“Westland’s sales executives were flexible with credit deadlines. They also let me display [new] books before invoicing. Who operates on such trust anymore?” Gowda asks.
Amazon’s Achilles heel
No amount of superlatives—“behemoth”, “colossus”, “world’s largest online retailer”, and so on—can take away from the fact that Amazon finds itself in a bind in India. Its marketplace division Amazon Seller Services recorded losses of ₹4,748 crore in 2021 (although its revenue shot up by nearly 50%). Amazon Wholesale (India), which is attracting regulatory attention for the wrong reasons, is doing worse and scaling down operations. Not to mention that Amazon is locked in a dispute with Future Group.
One can argue that Westland was a drop in the ocean of Amazon’s setbacks here. Well, that’s precisely the point. The conglomerate is too large and too powerful to bother with anything less than a gargantuan ambition. It will happily swallow its 11-figure losses for the sake of scale. What it won’t swallow is both losses and lack of scale, as was the case with Westland. The rest of us remember with great fondness the pavement booksellers and bookshops that shaped our formative years; Amazon cares nought that it was the humble book that breathed life into its once-fledgling marketplace. It’s not a company that looks back. If it did, it’d recoil over its failures: the Fire Phone, Amazon Destinations, the Kindle e-reader (who even uses them anymore?), and several others.
Amazon may have a publishing division, but its publishing history has its pockmarks. In 2018, it shuttered both Kindle Worlds (fan fiction publishing unit) and Kindle Scout (crowdsourced platform where authors posted their titles in a bid to be published by Amazon). But even before that, it had a track record of overbidding for authors with lacklustre sales. As someone once told former The New Yorker staff writer George Packer in 2014: “There are certain things it takes to be a publisher. You have to have luck, but you also have to have judgment, discernment.”
Amazon does not seem to have exercised said judgment and discernment in the five years it was Westland’s parent company. There’s no doubt Westland’s books became more visible on the Amazon platform. The question is whether the partnership could take even a page out of Amazon Publishing’s big moves in the US. The answer is Westland’s closure and Amazon’s seeming disinterest in a market where educational and academic books account for 95% of all publishing.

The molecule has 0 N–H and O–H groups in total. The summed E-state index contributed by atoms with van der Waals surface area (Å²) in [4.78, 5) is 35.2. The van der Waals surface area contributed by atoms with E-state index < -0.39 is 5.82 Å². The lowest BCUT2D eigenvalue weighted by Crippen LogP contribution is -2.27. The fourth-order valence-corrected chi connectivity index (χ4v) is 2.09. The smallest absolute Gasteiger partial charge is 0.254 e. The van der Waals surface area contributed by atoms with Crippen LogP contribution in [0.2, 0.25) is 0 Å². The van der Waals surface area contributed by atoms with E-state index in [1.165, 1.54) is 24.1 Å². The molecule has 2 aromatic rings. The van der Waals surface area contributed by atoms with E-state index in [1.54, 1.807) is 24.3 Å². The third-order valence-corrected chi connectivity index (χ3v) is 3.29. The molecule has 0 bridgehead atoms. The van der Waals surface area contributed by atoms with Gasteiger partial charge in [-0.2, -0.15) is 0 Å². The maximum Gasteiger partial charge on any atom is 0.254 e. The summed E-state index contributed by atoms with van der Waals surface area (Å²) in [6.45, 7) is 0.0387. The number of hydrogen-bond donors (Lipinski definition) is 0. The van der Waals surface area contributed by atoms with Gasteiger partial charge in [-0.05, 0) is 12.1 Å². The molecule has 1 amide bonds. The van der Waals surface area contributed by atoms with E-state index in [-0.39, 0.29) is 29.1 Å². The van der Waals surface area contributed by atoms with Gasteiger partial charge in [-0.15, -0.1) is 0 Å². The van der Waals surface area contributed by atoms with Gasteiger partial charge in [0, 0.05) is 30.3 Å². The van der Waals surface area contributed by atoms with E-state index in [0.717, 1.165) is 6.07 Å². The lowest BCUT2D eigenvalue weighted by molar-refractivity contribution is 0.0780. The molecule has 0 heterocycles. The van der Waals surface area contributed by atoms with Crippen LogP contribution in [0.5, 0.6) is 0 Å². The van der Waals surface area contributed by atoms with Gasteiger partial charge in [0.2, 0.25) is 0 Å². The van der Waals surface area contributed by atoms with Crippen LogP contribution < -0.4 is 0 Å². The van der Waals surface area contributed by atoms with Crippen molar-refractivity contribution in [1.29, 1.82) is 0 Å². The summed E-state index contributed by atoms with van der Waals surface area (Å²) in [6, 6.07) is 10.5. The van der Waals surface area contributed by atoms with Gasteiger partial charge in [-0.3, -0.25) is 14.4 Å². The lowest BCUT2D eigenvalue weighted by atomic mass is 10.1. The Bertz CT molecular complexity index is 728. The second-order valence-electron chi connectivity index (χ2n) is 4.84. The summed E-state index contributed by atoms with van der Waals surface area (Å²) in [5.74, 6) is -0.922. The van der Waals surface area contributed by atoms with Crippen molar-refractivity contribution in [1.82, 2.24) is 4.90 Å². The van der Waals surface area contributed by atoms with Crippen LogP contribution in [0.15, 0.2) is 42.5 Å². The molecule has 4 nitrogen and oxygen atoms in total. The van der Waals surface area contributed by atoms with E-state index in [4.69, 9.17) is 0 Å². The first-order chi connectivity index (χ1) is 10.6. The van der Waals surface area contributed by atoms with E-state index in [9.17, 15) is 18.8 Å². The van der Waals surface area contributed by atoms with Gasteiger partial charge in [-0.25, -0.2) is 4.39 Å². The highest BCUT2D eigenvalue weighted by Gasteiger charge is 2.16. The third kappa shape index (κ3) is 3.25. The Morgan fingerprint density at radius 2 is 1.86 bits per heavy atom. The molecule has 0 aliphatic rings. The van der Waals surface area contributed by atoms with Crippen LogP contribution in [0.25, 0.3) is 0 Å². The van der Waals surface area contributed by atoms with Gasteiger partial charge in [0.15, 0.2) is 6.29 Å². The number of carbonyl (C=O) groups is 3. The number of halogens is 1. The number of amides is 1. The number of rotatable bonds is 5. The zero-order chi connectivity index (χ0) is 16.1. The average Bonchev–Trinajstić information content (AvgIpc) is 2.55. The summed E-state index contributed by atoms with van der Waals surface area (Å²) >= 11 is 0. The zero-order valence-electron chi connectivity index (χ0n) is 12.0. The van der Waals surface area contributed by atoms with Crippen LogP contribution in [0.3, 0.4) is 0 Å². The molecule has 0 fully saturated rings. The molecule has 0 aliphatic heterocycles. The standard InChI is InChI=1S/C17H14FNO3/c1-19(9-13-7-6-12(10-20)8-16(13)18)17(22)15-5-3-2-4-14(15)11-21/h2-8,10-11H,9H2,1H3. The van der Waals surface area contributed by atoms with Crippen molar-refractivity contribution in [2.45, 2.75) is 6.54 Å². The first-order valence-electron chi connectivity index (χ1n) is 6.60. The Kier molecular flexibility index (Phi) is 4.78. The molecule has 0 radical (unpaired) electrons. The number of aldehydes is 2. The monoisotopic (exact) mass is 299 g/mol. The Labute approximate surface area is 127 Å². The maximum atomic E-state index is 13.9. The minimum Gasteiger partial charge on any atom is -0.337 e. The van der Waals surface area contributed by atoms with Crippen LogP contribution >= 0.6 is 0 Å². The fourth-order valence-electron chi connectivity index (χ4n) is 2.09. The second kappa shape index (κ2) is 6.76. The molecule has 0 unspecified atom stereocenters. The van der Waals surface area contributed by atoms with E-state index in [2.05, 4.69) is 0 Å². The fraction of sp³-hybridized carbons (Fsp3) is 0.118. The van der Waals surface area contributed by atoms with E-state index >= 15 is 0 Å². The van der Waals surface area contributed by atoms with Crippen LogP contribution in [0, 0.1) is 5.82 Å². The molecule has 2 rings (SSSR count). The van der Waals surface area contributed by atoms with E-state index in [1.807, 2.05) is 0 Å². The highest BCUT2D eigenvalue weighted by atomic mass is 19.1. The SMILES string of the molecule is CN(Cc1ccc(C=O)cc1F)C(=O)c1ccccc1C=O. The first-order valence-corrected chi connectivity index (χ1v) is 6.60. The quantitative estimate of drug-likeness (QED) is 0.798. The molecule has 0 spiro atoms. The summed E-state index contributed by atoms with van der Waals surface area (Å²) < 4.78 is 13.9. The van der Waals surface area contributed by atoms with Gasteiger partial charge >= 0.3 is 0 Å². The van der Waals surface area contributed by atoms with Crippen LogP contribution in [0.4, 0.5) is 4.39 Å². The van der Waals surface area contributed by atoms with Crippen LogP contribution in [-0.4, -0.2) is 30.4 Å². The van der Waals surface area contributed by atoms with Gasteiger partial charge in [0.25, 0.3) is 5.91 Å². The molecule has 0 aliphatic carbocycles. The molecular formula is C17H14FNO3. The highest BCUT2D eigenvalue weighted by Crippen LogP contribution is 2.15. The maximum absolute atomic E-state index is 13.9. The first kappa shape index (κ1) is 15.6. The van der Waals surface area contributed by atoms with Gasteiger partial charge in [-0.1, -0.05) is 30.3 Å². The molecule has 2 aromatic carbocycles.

31 March 2022 will be the last day of Westland’s operations. Writers contracted to the publisher will have their rights reverted to them, except in the event that someone acquires Westland.
But one published author (who also wants to remain unnamed… the nebulous world of publishing is quite something) claims that HarperCollins was in the running to evaluate Westland’s business. The publisher allegedly balked and backed out after hearing the asking price of ₹20 crore.
Until there’s a buyer on the horizon, Westland’s saleable authors will be scouted by those keen to pick the biggest chunks of the carrion that was once a formidable English language publisher—if not in business, then in reputation. Writers whose works were in the publishing pipeline may not be so lucky.
It says a lot about us, however, that we bemoan the demise of an English language publisher while Indian languages have it worse. At least 10 Hindi publishers have ceased operations in the past two years.
“The pandemic finished them, but there was no sadness, no outrage, no mainstream reactions to this development,” says Piyush Kumar. Kumar is co-owner of Prabhat Prakashan, which publishes books in Hindi and English. “The benchmark for Hindi bestsellers is now 2,000 copies, versus 5,000-10,000 in English. That’s how bad things are.”
Despite the bleak outlook, Kumar maintains that Amazon has driven Hindi book sales more than brick and mortar outlets. We’d be remiss to overlook that for all the joy it’s sucked out of the book-buying experience, Amazon’s reach enables people in smaller cities and towns to read the books we so badly want to save.